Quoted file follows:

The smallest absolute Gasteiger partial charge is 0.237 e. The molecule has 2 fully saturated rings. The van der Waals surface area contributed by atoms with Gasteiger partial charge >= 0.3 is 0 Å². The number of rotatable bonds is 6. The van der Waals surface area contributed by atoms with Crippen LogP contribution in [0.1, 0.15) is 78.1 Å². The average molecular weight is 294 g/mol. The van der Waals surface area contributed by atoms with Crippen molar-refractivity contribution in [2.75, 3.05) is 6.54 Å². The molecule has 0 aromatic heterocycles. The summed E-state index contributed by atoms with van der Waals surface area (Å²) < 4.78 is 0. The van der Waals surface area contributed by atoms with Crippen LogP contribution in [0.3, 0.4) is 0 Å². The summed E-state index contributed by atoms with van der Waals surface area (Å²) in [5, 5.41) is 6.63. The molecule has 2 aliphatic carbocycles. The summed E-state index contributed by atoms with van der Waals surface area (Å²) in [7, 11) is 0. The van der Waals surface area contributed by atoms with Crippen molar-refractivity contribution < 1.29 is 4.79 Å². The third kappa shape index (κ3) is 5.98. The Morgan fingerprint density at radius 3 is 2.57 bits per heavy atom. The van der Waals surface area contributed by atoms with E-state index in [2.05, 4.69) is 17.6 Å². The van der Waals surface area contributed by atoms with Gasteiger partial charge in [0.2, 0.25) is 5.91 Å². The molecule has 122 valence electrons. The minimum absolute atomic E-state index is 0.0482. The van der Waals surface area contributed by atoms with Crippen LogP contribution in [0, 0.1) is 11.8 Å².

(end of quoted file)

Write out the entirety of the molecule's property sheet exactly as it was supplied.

The smallest absolute Gasteiger partial charge is 0.237 e. The molecule has 2 fully saturated rings. The van der Waals surface area contributed by atoms with Gasteiger partial charge >= 0.3 is 0 Å². The number of rotatable bonds is 6. The van der Waals surface area contributed by atoms with Crippen LogP contribution in [0.1, 0.15) is 78.1 Å². The average molecular weight is 294 g/mol. The van der Waals surface area contributed by atoms with Crippen molar-refractivity contribution in [2.75, 3.05) is 6.54 Å². The molecule has 0 aromatic heterocycles. The summed E-state index contributed by atoms with van der Waals surface area (Å²) < 4.78 is 0. The van der Waals surface area contributed by atoms with Crippen LogP contribution in [0.3, 0.4) is 0 Å². The summed E-state index contributed by atoms with van der Waals surface area (Å²) in [5, 5.41) is 6.63. The molecule has 2 aliphatic carbocycles. The summed E-state index contributed by atoms with van der Waals surface area (Å²) in [7, 11) is 0. The van der Waals surface area contributed by atoms with Crippen molar-refractivity contribution < 1.29 is 4.79 Å². The third kappa shape index (κ3) is 5.98. The Morgan fingerprint density at radius 3 is 2.57 bits per heavy atom. The van der Waals surface area contributed by atoms with E-state index in [2.05, 4.69) is 17.6 Å². The van der Waals surface area contributed by atoms with Gasteiger partial charge in [0.2, 0.25) is 5.91 Å². The molecule has 122 valence electrons. The minimum absolute atomic E-state index is 0.0482. The van der Waals surface area contributed by atoms with Crippen LogP contribution in [0, 0.1) is 11.8 Å².